History doesn’t quite reflect the downfall of Greece that way. It seems it had something more to do with internal conflicts, the Macedonian and then the Roman conquest.

Since the Macedonian ruler Alexander the Great was gay, does that mean a gay caused the ultimate downfall of Greek gays?

And didn’t someone once partly attribute the “Fall of the Roman Empire” to sexual promiscuity and homosexuality too?

So does that mean that the gays got the great gay’s empire for getting the gays? 

This is all getting too confusing, but perhaps Hongzhi enlightened by the “Almighty Fa” can figure it out.

Did you ever wonder why there is so much suffering in the world?

Well, Master Li has all the answers. 

Li Hongzhi: “Do you know why wars, epidemics, and natural and man-made disasters happen in this world? They’re precisely because human beings have karma, and those events exist to remove it. No matter how wonderful a time period may be in the future, there will still be wars, epidemics, and natural and man-made disasters on earth. They are a way of eliminating karma for people. Some people who have sinned can have their karma eliminated through the death of the flesh body and suffering, and then they’ll be free of that karma when they reincarnate. Their lives don’t really die and they reincarnate again. But the karma that some people have accrued is too much, in which case the fundamental elements of their existence will be implicated and destroyed.”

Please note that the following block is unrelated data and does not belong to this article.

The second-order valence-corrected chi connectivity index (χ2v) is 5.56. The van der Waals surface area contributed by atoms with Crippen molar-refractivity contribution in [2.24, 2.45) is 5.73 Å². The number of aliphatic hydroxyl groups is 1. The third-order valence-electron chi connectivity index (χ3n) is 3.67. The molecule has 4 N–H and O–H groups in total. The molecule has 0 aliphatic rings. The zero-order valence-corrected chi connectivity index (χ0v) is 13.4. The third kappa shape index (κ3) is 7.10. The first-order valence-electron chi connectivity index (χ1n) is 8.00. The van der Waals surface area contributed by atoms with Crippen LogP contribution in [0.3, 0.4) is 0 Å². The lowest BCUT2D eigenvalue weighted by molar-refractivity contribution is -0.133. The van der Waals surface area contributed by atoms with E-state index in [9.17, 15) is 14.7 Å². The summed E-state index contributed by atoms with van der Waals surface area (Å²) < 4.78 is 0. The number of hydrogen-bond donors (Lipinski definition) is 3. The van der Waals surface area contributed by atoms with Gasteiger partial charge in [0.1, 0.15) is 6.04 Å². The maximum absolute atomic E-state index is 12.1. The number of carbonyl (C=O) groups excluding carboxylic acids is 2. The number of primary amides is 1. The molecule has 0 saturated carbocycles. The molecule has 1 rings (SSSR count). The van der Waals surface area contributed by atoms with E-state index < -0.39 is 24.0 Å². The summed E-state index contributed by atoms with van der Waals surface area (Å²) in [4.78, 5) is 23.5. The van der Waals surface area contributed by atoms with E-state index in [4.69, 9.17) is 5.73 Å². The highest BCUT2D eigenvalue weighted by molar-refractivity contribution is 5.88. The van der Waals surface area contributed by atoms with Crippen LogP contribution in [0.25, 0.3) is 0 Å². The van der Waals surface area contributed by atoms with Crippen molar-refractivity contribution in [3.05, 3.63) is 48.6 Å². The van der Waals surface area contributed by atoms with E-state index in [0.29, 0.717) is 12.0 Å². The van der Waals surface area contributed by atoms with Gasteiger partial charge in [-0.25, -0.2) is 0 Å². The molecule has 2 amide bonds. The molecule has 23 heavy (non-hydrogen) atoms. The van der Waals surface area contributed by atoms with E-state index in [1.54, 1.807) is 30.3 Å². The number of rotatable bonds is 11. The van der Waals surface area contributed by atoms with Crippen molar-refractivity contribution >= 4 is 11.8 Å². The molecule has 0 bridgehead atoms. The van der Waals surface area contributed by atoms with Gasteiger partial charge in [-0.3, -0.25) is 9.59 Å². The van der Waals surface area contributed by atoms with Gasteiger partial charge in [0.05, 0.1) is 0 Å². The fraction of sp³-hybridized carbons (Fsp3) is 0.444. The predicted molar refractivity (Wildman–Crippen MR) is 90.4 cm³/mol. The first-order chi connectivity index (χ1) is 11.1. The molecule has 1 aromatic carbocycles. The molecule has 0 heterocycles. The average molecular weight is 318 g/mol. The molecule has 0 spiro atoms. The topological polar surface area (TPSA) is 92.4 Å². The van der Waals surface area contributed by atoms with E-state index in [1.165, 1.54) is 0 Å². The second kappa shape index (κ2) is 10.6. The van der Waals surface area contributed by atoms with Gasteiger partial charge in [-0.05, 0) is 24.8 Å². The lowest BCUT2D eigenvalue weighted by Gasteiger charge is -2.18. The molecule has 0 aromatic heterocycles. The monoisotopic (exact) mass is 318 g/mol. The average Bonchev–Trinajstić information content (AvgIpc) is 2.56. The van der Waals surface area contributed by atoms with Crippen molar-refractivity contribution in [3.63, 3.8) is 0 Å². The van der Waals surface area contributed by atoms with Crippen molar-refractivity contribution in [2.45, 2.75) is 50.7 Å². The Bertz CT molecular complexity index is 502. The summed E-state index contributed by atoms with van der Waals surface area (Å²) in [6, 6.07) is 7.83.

It seems that Hongzhi’s preaching includes a little bit of Buddhism with an ample dose of Armageddon-like “doom and gloom.”

Maybe that’s good for the guru business?

That is, it keeps people worried and looking for a little “karma relief.” Then they are more willing to be taken in by the man who supposedly speaks for the “Almighty Fa” to save them since “no religion can save people” and “no god takes interest.”

Now back to some more of Hongzhi’s homophobic rant.

Li Hongzhi: “Homosexuals not only violate the standards that gods set for mankind, but also damage human society’s moral code. In particular, the impression it gives children will turn future societies into something demonic. That’s the issue. That kind of destruction, however, isn’t just about disappearing after they’re annihilated. That person is annihilated layer after layer at a rate that seems pretty rapid to us, but in fact it’s extremely slow in that time field. Over and over again, one is annihilated in an